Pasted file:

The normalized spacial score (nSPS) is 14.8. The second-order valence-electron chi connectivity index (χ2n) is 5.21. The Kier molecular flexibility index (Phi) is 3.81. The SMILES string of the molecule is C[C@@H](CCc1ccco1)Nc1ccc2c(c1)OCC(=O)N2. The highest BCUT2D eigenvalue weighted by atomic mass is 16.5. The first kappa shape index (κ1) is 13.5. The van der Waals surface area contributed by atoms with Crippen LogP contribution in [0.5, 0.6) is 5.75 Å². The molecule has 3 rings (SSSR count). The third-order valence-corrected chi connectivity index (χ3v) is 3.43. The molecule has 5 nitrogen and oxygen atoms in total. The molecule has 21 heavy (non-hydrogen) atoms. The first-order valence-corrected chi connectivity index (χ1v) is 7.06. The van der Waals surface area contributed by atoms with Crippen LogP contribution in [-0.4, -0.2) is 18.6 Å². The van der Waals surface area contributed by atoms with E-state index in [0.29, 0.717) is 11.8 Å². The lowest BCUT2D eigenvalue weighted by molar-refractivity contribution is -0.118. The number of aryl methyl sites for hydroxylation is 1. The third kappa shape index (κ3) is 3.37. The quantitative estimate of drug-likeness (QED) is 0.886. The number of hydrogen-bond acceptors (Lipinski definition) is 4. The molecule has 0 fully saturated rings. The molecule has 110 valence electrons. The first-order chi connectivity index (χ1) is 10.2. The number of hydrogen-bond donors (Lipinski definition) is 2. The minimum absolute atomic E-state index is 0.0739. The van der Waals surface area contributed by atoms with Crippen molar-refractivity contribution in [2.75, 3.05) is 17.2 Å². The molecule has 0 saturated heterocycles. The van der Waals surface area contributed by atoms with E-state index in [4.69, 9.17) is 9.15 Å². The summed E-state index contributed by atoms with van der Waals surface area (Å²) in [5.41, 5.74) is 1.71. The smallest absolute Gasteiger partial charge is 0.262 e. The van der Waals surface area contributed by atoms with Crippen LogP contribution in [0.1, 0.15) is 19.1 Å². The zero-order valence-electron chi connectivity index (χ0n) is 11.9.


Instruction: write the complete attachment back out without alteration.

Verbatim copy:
The normalized spacial score (nSPS) is 14.8. The second-order valence-electron chi connectivity index (χ2n) is 5.21. The Kier molecular flexibility index (Phi) is 3.81. The SMILES string of the molecule is C[C@@H](CCc1ccco1)Nc1ccc2c(c1)OCC(=O)N2. The highest BCUT2D eigenvalue weighted by atomic mass is 16.5. The first kappa shape index (κ1) is 13.5. The van der Waals surface area contributed by atoms with Crippen LogP contribution in [0.5, 0.6) is 5.75 Å². The molecule has 3 rings (SSSR count). The third-order valence-corrected chi connectivity index (χ3v) is 3.43. The molecule has 5 nitrogen and oxygen atoms in total. The molecule has 21 heavy (non-hydrogen) atoms. The first-order valence-corrected chi connectivity index (χ1v) is 7.06. The van der Waals surface area contributed by atoms with Crippen LogP contribution in [-0.4, -0.2) is 18.6 Å². The van der Waals surface area contributed by atoms with E-state index in [0.29, 0.717) is 11.8 Å². The lowest BCUT2D eigenvalue weighted by molar-refractivity contribution is -0.118. The number of aryl methyl sites for hydroxylation is 1. The third kappa shape index (κ3) is 3.37. The quantitative estimate of drug-likeness (QED) is 0.886. The number of hydrogen-bond acceptors (Lipinski definition) is 4. The molecule has 0 fully saturated rings. The molecule has 110 valence electrons. The first-order chi connectivity index (χ1) is 10.2. The number of hydrogen-bond donors (Lipinski definition) is 2. The minimum absolute atomic E-state index is 0.0739. The van der Waals surface area contributed by atoms with Crippen molar-refractivity contribution in [2.75, 3.05) is 17.2 Å². The molecule has 0 saturated heterocycles. The van der Waals surface area contributed by atoms with E-state index in [4.69, 9.17) is 9.15 Å². The summed E-state index contributed by atoms with van der Waals surface area (Å²) in [5.41, 5.74) is 1.71. The smallest absolute Gasteiger partial charge is 0.262 e. The van der Waals surface area contributed by atoms with Crippen LogP contribution in [0.1, 0.15) is 19.1 Å². The zero-order valence-electron chi connectivity index (χ0n) is 11.9.